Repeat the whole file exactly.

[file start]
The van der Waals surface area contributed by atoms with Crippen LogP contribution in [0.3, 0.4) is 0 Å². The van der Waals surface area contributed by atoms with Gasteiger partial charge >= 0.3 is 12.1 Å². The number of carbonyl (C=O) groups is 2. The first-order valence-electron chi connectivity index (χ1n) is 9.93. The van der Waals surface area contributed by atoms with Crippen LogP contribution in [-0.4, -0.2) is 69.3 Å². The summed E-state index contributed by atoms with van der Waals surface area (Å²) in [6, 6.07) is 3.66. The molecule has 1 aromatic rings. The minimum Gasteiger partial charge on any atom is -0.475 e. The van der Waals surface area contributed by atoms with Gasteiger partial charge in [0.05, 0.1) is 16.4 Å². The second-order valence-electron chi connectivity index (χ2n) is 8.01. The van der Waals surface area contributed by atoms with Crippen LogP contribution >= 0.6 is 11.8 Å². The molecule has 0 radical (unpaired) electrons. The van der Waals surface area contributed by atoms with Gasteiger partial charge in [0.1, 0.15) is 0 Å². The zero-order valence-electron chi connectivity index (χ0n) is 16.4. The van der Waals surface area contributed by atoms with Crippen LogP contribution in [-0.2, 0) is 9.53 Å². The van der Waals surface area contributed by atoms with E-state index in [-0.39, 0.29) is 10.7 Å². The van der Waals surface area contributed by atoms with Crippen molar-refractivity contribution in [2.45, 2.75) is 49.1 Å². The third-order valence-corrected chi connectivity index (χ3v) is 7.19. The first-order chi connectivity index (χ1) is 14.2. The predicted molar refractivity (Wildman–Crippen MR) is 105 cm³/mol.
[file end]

The van der Waals surface area contributed by atoms with Crippen LogP contribution in [0.3, 0.4) is 0 Å². The van der Waals surface area contributed by atoms with Gasteiger partial charge >= 0.3 is 12.1 Å². The number of carbonyl (C=O) groups is 2. The first-order valence-electron chi connectivity index (χ1n) is 9.93. The van der Waals surface area contributed by atoms with Crippen LogP contribution in [-0.4, -0.2) is 69.3 Å². The summed E-state index contributed by atoms with van der Waals surface area (Å²) in [6, 6.07) is 3.66. The molecule has 1 aromatic rings. The minimum Gasteiger partial charge on any atom is -0.475 e. The van der Waals surface area contributed by atoms with Gasteiger partial charge in [0.05, 0.1) is 16.4 Å². The second-order valence-electron chi connectivity index (χ2n) is 8.01. The van der Waals surface area contributed by atoms with Crippen LogP contribution >= 0.6 is 11.8 Å². The molecule has 0 radical (unpaired) electrons. The van der Waals surface area contributed by atoms with Gasteiger partial charge in [0.1, 0.15) is 0 Å². The zero-order valence-electron chi connectivity index (χ0n) is 16.4. The van der Waals surface area contributed by atoms with Crippen LogP contribution in [-0.2, 0) is 9.53 Å². The van der Waals surface area contributed by atoms with E-state index in [-0.39, 0.29) is 10.7 Å². The van der Waals surface area contributed by atoms with Crippen molar-refractivity contribution in [2.45, 2.75) is 49.1 Å². The third-order valence-corrected chi connectivity index (χ3v) is 7.19. The first-order chi connectivity index (χ1) is 14.2. The predicted molar refractivity (Wildman–Crippen MR) is 105 cm³/mol.